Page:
Virologist Marc Van Ranst, pointing to the decision to keep open outdoor Christmas markets, says mulled wine has won against culture. The expert is surprised the cultural sector is being closed, while there are no extra restrictions on hospitality.
“The measures are pretty severe if you also consider the measures introduced in recent weeks. The experts felt above all ventilation was needed in theatres and cinemas. We thought they could stay open”.
PM De Croo, probably with the memory of three consultative committees in as many weeks fresh in his mind, defends the decision to close cultural venues, a measure seen by many as something that could have been kept in reserve in case matters really get bad.
“The experts’ proposal was one that would probably have led to us taking a decision today and having to revisit it next week”.
Many people are puzzled cinemas and theatres are being closed and outdoor Christmas markets can stay open. The argument is that outside events are far safer than those indoors.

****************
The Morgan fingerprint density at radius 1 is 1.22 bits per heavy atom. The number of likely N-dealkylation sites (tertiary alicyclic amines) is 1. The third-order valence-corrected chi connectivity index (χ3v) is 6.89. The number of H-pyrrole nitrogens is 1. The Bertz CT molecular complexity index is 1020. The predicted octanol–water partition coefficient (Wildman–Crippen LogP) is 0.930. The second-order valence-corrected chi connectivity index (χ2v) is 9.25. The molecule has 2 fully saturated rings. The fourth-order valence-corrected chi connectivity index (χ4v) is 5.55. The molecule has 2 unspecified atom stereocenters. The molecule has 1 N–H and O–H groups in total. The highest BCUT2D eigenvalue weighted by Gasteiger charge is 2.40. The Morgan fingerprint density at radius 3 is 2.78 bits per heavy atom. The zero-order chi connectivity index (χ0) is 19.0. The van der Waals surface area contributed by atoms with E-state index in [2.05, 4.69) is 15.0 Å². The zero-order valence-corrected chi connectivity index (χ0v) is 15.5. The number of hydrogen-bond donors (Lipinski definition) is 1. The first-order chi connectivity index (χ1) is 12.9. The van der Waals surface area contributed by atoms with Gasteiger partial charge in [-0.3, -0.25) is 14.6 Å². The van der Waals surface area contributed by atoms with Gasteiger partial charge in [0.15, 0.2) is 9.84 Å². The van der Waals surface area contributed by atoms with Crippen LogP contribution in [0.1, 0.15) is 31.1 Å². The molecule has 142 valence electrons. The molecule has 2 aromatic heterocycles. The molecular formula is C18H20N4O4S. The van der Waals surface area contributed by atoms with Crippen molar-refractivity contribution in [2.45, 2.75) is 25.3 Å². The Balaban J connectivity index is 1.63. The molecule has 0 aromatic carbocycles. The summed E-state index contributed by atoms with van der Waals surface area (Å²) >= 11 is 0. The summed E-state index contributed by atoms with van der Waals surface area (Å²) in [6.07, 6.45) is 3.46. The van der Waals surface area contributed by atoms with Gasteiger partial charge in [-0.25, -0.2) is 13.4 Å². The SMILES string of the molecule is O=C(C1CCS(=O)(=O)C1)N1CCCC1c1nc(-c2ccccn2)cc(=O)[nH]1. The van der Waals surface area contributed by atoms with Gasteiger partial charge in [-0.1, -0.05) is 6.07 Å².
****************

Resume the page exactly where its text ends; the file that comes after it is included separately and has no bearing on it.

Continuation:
Steven Callens, professor infectious diseases at Ghent University Hospital, says Christmas markets involve greater risk than indoor cultural events, especially when there is no crowd control: “At cultural venues there are mitigating measures, masking, social distancing, limited capacity and good ventilation. You probably won’t get many infections. That could be different at Christmas markets, with loads of people crowded together and alcohol. We know it’s harder to keep your distance and mask properly”.
Virologist Van Ranst is also worried more and more Dutch people will find their way to Belgian hospitality venues.
“When I saw the scenes in Antwerp, large, covered pavement cafés. When you cover a terrace, it quickly starts to look like an indoor setting. Hospitality that can stay open till 11PM will be eager to attract Dutch custom!”
The virologist has also noticed wide variations in compliance with the rules in hospitality and calls for greater enforcement.